After lunch, I headed next door to take part in my first event, Secrets of a Sommelier: The Art of Blind Tasting, at Double Barrel Wine Bar. The bar’s sommelier, Gerald Gilligan, lead the group in blind tasting six wines, two whites and four reds, using the Court of Master Sommelier’s Deductive Tasting Format and Tasting Grid. I am thrilled to share that I guessed all six wine varieties correctly as well as guessed both the wine and the producer for one of the samples we tasted. All of the wines sampled were from Livermore Valley producers. Below are my brief tasting notes.

Court of Master Sommeliers Deductive Tasting Format

Court of Master Sommeliers Deductive Tasting Format

2013 Page Mill Sauvignon Blanc: This wine was almost clear in color and dry. It was fermented in stainless steel. It had medium-plus acidity, alcohol, and finish, and aromas and flavors of green apple, lemon zest, melon, and pear.

2011 Retzlaff Chardonnay: This wine was pale gold and fermented in oak with some malolactic fermentation. Thus, it had a creamy mouthfeel and possessed aromas and flavors of melon, peach, pineapple, tropical fruits, and nuts.

2008 Wood Family Merlot: This was the most interesting wine of the tasting. After six years, this ageworthy wine still exhibited great structure and firm tannins. It was garnet in color with medium body. It displayed aromas and flavors of baking spices, cherry, plum, and vanilla.

Double Barrel Wine Bar

Double Barrel Wine Bar

2010 Nottingham Cellars Cabernet Sauvignon: This wine was purple-red in color with a full, viscous body, medium-plus tannins, and aromas and flavors of blackberry, blackcurrant, blueberry, spice, and vanilla.

2009 Concannon Petite Sirah: This is the wine whose grape and producer I guessed as soon as it was poured into my glass, my Bottle Shock bar moment, if you will. The wine was full bodied and robust, with fruity and funky aromas and flavors of black and bing cherry, blackberry, coffee, and plum. Concannon was the first United States winery to varietally label Petite Sirah with their 1961 vintage.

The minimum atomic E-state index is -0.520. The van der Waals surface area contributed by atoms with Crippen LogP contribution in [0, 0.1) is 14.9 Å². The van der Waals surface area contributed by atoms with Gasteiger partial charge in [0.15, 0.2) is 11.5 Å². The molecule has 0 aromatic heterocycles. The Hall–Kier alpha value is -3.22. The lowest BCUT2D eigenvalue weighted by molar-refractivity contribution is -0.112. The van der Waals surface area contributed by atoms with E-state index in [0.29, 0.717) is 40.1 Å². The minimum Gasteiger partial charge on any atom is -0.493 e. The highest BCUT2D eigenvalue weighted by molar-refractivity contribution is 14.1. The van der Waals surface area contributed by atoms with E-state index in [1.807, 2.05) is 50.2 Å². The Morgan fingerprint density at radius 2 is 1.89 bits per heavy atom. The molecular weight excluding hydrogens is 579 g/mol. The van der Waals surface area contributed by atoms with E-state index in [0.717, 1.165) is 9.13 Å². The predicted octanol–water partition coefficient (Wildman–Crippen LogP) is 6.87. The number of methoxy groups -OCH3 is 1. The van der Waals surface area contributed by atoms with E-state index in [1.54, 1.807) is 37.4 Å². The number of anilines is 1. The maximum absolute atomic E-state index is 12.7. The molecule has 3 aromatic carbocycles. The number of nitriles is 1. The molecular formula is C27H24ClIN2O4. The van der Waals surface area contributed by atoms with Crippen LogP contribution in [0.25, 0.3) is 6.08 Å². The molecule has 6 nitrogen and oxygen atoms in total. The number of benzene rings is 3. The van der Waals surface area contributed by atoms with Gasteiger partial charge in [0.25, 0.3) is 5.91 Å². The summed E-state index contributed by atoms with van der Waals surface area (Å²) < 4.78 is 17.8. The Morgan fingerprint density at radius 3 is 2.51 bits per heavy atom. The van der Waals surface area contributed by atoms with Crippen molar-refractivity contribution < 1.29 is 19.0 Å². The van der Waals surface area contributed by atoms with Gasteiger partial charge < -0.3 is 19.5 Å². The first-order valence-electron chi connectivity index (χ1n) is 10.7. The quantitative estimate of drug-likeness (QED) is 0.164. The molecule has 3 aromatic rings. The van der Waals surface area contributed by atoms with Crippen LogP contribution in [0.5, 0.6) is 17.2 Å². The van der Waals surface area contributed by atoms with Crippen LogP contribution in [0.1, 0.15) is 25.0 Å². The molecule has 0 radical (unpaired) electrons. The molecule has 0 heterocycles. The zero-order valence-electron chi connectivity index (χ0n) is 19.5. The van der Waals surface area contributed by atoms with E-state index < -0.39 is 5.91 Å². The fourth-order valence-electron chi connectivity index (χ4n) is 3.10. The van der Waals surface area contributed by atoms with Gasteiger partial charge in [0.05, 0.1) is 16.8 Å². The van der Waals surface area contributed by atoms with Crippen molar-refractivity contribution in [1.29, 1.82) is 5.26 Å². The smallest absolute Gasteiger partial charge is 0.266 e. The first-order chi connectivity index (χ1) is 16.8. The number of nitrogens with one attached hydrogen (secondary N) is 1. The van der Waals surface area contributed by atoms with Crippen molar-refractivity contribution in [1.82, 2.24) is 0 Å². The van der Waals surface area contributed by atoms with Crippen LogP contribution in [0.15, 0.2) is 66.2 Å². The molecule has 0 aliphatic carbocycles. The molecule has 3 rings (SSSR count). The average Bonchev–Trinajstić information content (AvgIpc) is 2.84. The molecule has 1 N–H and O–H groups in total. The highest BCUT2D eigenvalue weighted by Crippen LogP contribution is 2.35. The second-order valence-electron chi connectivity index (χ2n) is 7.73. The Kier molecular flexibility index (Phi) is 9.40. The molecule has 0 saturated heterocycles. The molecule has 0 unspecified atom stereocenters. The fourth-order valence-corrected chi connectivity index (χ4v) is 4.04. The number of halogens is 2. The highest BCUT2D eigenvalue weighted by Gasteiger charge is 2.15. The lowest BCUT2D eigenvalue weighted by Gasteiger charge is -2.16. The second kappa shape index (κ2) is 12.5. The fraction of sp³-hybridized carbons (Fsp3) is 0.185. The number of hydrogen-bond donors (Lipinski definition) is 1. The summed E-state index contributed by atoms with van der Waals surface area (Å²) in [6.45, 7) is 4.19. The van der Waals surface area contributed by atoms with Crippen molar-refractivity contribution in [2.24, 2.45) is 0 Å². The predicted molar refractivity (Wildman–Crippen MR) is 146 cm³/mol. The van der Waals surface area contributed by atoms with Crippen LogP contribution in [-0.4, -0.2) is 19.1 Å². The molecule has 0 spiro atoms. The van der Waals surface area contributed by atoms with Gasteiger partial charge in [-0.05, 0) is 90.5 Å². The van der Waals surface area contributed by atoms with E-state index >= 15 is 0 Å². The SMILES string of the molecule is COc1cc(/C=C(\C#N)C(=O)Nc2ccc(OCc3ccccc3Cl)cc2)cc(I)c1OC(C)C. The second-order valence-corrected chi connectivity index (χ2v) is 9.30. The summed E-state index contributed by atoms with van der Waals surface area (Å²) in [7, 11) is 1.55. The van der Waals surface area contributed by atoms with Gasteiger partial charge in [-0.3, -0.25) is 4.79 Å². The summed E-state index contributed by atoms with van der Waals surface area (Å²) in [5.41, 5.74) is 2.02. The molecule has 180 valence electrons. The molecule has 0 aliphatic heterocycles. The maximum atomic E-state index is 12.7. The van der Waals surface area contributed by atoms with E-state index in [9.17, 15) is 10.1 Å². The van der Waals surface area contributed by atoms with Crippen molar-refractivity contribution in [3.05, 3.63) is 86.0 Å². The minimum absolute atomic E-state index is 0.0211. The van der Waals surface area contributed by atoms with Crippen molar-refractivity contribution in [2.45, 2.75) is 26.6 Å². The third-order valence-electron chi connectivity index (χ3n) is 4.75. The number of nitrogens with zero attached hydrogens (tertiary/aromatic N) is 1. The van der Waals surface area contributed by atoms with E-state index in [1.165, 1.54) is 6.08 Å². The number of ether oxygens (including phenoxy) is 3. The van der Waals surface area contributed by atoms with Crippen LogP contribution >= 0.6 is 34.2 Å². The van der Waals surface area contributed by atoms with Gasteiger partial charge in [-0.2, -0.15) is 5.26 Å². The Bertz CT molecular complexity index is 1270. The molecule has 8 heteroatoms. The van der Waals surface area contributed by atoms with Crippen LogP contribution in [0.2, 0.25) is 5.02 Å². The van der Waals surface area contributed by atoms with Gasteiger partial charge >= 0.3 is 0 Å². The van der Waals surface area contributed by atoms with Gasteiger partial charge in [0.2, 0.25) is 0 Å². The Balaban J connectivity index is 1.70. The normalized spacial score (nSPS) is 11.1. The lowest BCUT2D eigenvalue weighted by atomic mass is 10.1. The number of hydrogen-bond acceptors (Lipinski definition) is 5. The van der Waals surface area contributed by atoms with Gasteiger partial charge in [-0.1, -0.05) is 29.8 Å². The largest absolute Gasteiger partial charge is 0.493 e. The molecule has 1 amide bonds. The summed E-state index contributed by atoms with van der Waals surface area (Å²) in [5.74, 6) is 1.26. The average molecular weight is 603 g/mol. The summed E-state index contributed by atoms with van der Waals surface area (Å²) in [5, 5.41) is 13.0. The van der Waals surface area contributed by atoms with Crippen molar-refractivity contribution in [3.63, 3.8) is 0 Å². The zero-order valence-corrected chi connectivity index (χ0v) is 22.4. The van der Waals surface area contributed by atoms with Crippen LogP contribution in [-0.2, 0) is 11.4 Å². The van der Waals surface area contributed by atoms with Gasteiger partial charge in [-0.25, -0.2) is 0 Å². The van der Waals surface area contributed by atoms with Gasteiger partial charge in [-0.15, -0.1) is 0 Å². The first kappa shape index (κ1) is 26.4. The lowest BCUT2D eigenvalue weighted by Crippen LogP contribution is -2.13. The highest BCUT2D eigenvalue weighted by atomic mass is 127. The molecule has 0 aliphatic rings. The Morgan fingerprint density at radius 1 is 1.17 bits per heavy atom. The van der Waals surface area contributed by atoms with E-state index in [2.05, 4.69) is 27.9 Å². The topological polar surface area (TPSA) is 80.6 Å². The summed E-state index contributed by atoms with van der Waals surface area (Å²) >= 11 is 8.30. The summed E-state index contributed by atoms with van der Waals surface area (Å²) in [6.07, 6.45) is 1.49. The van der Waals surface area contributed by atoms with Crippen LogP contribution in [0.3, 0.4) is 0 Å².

2012 3 Steves Zinfandel: This wine was purple-red in color, medium-to-full bodied, and revealed aromas and flavors of chocolate, dark and red berries, and a spicy finish.

Upon the conclusion of our tasting, we celebrated our blind tasting success and camaderie with glasses of bubbly. Shortly thereafter, I was on my way to my next event.

To be continued…

Cheers!
Beth

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2014 Wine Bloggers’ Conference: My Thoughts

Véraison at Sanford Winery

Véraison at Sanford Winery

Santa Barbara County was my third Wine Bloggers’ Conference. I attended for the first time in 2011 in Virginia, just shortly after I created Traveling Wine Chick. My second conference was 2013 in the Okanagan Valley of British Columbia with a pre-conference excursion to Lake Chelan, Washington. I am not really a rabble rouser, but more of a polite Southern Belle type (with the accent to match), so I won’t be ranting in this post. I am happy to have been able to attend this conference. Below are some of my thoughts.

Dinner at Sanford Winery

Dinner at Sanford Winery

Thank You